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Thread: Nikkor-T ED 1200mm f18 on 8x10

  1. #1

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    Dec 2020
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    Nikkor-T ED 1200mm f18 on 8x10

    The Nikkor T 1200mm has a 310mm Image Circle at f22. So its just a few mm less (?) then required for 8x10.
    Does anyone here used this lens on 8x10 and can talk about the performance of the lens at f45 - f64? When someone also wants to share some images would be really nice!

  2. #2

    Join Date
    Nov 2004
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    Re: Nikkor-T ED 1200mm f18 on 8x10

    I don't have a scanned image handy to post, but I can tell you this lens covers 8x10 with room to spare, even for enlargements. In my experience the biggest limiting factor in achieving sharp results was stabilizing my rig, which in field use proved to be a significant challenge. I used both Ebony and Arca Swiss 8x10's with this lens, and found that if I wanted to maximize my chances of a sharp shot, I needed two and preferably three tripods plus a beanbag draped over the front barrel to dampen the Copal 3 shutter kick. To improve my chances I typically would shoot several negatives in the hope that at least one would be acceptably sharp.

    At its best the 1200mm will definitely produce noticeably sharper results than, say, a cropped 800mm image (which otherwise would be easier to stabilize).

    Because depth of field is so limited at such a long focal length, I found that stopping down did not buy much additional depth of field as a practical matter. I generally selected distant subjects that required little depth of field, and shot at f/32 to f/45. I also tried to select clear days where atmospheric haze, convection currents, etc. did not impede image clarity.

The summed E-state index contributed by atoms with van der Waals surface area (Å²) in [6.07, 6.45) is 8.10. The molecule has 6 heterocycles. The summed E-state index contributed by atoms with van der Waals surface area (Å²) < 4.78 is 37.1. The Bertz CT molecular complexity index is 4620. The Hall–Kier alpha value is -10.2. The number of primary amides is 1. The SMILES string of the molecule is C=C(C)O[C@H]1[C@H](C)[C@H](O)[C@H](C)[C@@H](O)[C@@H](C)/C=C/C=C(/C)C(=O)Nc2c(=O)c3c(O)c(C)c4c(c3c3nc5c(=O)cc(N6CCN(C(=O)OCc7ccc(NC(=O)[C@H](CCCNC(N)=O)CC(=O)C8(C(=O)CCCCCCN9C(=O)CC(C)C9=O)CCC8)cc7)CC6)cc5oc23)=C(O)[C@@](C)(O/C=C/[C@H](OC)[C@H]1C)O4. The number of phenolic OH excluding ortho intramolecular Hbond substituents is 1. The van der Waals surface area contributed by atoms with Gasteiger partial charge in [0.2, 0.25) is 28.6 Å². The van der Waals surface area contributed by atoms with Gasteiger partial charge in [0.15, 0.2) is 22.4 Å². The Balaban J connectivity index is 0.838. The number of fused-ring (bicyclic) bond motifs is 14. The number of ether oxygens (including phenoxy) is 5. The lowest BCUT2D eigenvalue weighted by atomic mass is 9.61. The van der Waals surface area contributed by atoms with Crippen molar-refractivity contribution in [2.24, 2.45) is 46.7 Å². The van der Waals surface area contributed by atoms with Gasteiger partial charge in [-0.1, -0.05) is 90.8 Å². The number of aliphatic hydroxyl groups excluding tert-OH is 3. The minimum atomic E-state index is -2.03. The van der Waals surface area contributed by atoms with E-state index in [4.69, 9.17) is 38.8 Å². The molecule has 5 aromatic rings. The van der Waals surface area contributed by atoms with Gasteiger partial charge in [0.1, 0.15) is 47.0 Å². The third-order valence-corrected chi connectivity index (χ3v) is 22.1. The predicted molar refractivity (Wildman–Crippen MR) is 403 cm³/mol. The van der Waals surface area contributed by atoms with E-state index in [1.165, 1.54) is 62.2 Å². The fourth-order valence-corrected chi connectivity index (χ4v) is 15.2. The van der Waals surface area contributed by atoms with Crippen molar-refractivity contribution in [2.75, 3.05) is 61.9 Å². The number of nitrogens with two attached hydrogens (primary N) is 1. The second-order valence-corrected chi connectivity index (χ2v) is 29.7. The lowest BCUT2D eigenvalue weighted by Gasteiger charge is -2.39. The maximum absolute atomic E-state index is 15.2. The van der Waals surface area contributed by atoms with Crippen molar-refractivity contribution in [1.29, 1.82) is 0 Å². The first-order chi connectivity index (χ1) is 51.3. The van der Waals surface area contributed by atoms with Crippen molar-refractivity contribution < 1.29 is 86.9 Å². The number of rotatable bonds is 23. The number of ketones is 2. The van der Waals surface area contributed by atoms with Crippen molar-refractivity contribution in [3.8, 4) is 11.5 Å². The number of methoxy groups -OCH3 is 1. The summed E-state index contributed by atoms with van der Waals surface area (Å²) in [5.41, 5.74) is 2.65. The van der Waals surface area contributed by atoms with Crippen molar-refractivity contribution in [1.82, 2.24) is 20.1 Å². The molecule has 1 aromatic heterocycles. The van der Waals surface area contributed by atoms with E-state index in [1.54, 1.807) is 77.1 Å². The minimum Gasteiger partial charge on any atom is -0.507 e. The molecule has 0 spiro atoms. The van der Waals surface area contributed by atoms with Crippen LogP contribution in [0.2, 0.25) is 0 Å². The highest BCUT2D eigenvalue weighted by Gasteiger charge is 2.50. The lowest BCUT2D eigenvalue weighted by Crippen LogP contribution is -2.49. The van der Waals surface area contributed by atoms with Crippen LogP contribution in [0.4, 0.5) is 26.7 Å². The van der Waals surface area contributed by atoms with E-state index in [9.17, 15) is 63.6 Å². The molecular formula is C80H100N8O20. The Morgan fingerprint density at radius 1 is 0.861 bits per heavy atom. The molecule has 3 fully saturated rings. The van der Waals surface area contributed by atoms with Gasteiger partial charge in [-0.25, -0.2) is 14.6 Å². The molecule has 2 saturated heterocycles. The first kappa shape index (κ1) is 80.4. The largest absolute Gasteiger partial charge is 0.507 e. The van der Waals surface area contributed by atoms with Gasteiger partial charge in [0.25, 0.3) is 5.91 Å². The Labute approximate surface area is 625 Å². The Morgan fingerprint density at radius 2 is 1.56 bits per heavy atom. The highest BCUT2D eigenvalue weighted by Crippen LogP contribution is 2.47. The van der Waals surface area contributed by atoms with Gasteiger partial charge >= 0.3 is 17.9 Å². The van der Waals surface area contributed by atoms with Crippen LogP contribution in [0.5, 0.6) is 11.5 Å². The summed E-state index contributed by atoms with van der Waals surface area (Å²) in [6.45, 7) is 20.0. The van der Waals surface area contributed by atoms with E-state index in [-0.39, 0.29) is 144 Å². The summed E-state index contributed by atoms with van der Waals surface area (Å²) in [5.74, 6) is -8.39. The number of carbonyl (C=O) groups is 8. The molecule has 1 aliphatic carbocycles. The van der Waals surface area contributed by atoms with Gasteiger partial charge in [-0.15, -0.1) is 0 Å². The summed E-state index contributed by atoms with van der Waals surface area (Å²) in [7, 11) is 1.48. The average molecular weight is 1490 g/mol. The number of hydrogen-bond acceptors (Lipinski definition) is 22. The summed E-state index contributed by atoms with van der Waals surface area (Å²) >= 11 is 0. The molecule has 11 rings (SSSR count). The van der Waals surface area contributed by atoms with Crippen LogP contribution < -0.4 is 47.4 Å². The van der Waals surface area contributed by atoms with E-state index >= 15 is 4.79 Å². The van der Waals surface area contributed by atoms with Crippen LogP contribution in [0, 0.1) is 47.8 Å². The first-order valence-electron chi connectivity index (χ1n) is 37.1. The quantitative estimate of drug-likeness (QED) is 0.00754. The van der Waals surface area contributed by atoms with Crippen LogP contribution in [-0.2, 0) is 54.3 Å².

For me, super long lens photography with LF proved so challenging that I finally gave up and resorted to digital for these shots. Of course YMMV.

  3. #3
    8x20 8x10 John Jarosz's Avatar
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    Re: Nikkor-T ED 1200mm f18 on 8x10

    1200mm on 8x10 is very good. BUT, you’ll never be able to tell unless it’s a windless day AND you have a beast of a tripod. The tripod head has to be a beast as well. I use an old Gitzo (with the largest diameter legs - I don’t know the model) with a bowl head. For landscape work you only need 5-10 degrees of motion, you’re not going to have any contorted setups. Some people use two tripods so there is no cantilever sticking out unsupported. The coverage of the 1200mm assembly is quite large, in spite of the number they quote. I’d say the uniformity of illumination is more of a problem than actual coverage. Any vibration will kill your image. The 600mm and 800mm versions have far less coverage (but still 8x10).

  4. #4

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    Re: Nikkor-T ED 1200mm f18 on 8x10

    Many years ago I was contacted to shoot an early morning shot of a building from atop a windy cliff. Was shooting 4x5 Chromes with a 1200mm Nikkor-T ED. First time with a Sinar P atop a medium weight Linhof tripod and a monopod attached to the front of the rail. The image on the GG wouldn't stop vibrating. Second try with the same Sinar P but the front of the rail was attached to the top of a medium weight Gitzo and my Heavy Duty Linhof tripod under the camera. Again the image still vibrated. Third attempt was with a 4x5 Sinar Norma (smaller profile) atop a Linhof Heavy Duty tripod under the camera with another borrowed Linhof Heavy Duty tripod securing the front of the rail. The bellows had several wooden spacers under it secured with gaffers tape. The third try worked like a charm. Didn't make a cent on that assignment, but would do it over again in the blink of an eye. The final image was used as a full page spread. The 1200mm gave me a very sharp image on the Chrome when I got everything all together.

  5. #5

    Join Date
    Dec 2020
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    Re: Nikkor-T ED 1200mm f18 on 8x10

    Yes obviously Stabilizing will be hard with the 800mm+ bellows and the lens on the front of the camera. But I don't plan to use it in windy situations so hopefully it will work out. I want to use two tripods and I probably also need to stabilize the bellows on some way, as Greg described. Maybe it also makes sense to stabilize the lens itself since its fairly big.

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